Big Rock UrbanBrewery is having a party that will ring in the new year six times!  Beginning at the far East of Canada, with a shot of Newfoundland Screech, they will count down the new year in each time zone of Canada.  $60 gets you your screech, and a maple champagne cocktail every hour.  There will be a buffet and live entertainment.  And if you give them an extra $10 you can go back again for the all-you-can-eat brunch buffet on New Year’s Day
Yaletown Brewpub’s new year’s party tickets are $40.  You get a pizza buffet, photo booth, and happy hour drink specials after midnight.
 
Trading PostTaphouse in Langley is hosting a four course set menu beer pairing dinner.  Tickets are $60.  There’s a party afterward too, to get you through the rest of the night, or if you’ve already got dinner plans. $30 gets you nibbles and live music.

The Trading Post tasting room is also hosting a party – no tickets required for this one.  They’ll have a special cask and beer cocktails and live music.


Beer Pairings for Holiday Feasting:

Christmas is coming – the goose is getting fat!  And it would pair really nicely with a Belgian Dubbel.  You can go traditional with a Chimay Premiere (that’s the red one) or keep it local with a Krampus from StrangeFellows, or a Dageraad Brune.  The dark fruit and spice of the beer can stand up to the heavy flavour of the goose.  These beers also pair nicely with lamb, duck, brisket or a roast.  Or so I’ve heard!  I’m a vegetarian, so I’m not much of a source for meaty beer pairings!

What I do know is that it’s not the easiest thing to find one beer that will pair perfectly with all the different dishes and their flavours that make up many a holiday meal.  But before you despair about finding one, there are a couple of general guidelines that can help you:

First, there are no hard and fast rules for beer pairing.  Complementing or contrasting flavours are the two basic ways to go, but within those, you can go so many different places.  So the best non-rule is to drink what you like!

Complementing is when you match like flavours, like a chocolate stout with your chocolate cake.  Contrasting is when you pair opposites – like a sour beer with a sweet dish.  This can also be used to balance flavours.  Using the sweet maltiness of beer to counter the saltiness of a dish, or the bitterness in a hoppy beer to cut the sweetness. 

A more carbonated beer will cleanse your palate between bites of food, and cut through fat.  Like the Dubbel already mentioned, or a saison.  While both are carbonated, if you’re going with lighter fare, like turkey or tofurky, the saison might be more pleasing.  The yeast and sweetness complement the gravy and the veggies, while the earthy spiciness brings out the flavours in the meat.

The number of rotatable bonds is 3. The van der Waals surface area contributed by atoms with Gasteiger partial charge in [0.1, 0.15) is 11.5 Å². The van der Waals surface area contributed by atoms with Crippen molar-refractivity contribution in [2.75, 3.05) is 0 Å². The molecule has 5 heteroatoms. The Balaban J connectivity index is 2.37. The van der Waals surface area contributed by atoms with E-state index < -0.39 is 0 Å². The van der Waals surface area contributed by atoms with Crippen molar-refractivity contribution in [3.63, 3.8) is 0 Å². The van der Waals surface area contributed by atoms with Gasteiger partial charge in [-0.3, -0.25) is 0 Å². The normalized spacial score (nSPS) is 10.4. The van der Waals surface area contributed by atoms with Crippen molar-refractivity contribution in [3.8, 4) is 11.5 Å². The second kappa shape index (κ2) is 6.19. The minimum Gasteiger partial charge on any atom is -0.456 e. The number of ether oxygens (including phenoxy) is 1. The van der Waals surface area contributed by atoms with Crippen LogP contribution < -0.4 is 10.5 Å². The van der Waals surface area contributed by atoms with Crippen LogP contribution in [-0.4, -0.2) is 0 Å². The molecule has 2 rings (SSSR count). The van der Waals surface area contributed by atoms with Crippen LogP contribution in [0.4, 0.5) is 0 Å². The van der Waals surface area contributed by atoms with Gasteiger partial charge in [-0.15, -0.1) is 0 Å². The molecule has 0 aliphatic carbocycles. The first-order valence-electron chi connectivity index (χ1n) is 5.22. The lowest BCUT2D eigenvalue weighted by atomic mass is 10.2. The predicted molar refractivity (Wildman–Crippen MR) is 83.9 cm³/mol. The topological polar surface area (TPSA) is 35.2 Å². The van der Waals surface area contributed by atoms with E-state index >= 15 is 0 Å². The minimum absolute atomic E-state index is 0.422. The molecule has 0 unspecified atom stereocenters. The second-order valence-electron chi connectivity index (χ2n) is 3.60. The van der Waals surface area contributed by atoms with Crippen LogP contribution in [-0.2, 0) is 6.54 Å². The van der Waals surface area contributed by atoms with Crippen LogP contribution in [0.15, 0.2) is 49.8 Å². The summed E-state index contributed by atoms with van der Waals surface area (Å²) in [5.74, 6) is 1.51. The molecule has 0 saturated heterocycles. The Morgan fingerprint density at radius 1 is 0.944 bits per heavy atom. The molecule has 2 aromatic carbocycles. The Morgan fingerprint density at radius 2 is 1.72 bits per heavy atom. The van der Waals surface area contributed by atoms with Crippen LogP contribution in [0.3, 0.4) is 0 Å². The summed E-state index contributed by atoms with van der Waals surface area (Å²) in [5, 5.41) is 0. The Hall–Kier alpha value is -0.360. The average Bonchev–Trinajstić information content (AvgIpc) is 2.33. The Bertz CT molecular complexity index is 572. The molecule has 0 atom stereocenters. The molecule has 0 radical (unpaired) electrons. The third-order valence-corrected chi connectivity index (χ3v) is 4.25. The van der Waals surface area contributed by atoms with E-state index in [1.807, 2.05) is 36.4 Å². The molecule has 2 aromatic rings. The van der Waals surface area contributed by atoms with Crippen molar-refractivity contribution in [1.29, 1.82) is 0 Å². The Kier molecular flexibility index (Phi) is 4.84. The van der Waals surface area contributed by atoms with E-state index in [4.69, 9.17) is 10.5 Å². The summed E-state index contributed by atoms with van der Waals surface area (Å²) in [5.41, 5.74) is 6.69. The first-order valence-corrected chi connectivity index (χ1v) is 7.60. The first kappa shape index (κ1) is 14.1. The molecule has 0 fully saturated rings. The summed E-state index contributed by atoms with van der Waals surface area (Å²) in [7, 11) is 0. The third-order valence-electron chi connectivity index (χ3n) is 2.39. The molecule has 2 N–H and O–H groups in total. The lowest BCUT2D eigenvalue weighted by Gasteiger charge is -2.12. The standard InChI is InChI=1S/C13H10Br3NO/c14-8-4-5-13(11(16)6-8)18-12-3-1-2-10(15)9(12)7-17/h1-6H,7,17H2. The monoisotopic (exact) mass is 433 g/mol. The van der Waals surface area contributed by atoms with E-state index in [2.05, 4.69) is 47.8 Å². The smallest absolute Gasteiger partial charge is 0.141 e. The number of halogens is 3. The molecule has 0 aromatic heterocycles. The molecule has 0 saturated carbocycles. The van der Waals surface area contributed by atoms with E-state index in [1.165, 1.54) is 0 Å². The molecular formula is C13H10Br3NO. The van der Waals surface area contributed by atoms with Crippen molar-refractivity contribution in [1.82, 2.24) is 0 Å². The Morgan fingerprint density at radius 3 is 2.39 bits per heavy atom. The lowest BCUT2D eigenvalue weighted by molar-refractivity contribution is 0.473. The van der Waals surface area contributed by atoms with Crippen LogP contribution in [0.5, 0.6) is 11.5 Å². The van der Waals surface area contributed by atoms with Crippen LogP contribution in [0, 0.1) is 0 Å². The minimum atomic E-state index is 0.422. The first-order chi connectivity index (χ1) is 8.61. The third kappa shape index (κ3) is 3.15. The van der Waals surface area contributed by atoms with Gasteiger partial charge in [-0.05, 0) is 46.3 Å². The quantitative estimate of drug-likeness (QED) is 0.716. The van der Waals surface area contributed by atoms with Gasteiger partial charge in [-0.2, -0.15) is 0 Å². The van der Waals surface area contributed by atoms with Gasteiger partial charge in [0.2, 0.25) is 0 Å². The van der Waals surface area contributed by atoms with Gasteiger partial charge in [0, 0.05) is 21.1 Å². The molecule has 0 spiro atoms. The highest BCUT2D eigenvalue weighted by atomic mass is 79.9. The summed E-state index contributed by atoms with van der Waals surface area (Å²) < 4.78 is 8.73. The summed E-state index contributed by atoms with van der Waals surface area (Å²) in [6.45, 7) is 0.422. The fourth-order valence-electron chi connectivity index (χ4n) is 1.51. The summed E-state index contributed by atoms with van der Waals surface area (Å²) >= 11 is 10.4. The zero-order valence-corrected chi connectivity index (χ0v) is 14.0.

If you’re overwhelmed by trying to choose a beer that will work with all the dishes, you could choose your favourite part of the meal and pair your beer to that.  If mashed potatoes are your thing, maybe you’d like to drink a cream ale to mimic that smooth mouthfeel.  If it’s all about tart cranberry sauce for you, pair with a lambic.  For latkes, a golden ale is lovely.  With pecan pie, something bourbon barrel aged is fantastic.  Pilsner is a dream with dim sum.

Or if you have the inclination, you could try a variety of beer styles taster flight style and see which ones work with the most dishes.  If you take notes, you can use that information next year.  If not, no worries, try it again at your next big dinner!

If you’re the one doing the cooking, you can always use beer in the food, and then serve that beer alongside that course for an easy pairing.


Beer Picks:

They’re all ipas this week:

Luppolo Brewing has a lovely double ipa available at the brewery for tasters and growler fills.  Using five northwest hop varieties gives it aromas of peach, melon and citrus zest.  Be careful – this one is 8% but tastes like 5%!

Twin Sails Two Straws Milkshake ipa:  This one is thick – you’ll need two straws!  It is brewed with lactose (hence the milkshake name) and lots of mango and pineapple.  Get this very limited release before it’s gone.  At the tasting room in Port Moody. 6.5%


SuperFlux Happyness:  Formerly known as Machine Ales when they brewed at Callister, this is their most recent offering under the SuperFlux name.  Happyness is a 7% ipa that’s bright and clean and fruity.  4-packs of cans will be hitting liquor stores any day now.

Tuesday, December 20, 2016

new release

PRESS RELEASE
FOR IMMEDIATE RELEASE
Contact: Darryn Shewchuk
Office: 250.837.2756
Mobile: 250.814.1950
Mt. Begbie Brewing Co. Releases “Stoked Winter Ale”.

Dec 20th, 2016 - Revelstoke, B.C. - On Sat Dec 10th , Mt. Begbie Brewing Co. release Stoked Winter Ale.  This is the first time the beer has been brewed and bottled by the company. It is available in 650mL bottles and also 56.8L kegs for draft. This will be Mt Begbie Brewing Co’s main winter seasonal for 2016/17.

Stoked Winter Ale is a mildly spiced, rich winter ale.  The beer is not sweet and has no vanilla. Cloves, Nutmeg, Cinnamon and cocoa were used to create a winter warmer effect with an ABV of 6% and 20 IBU.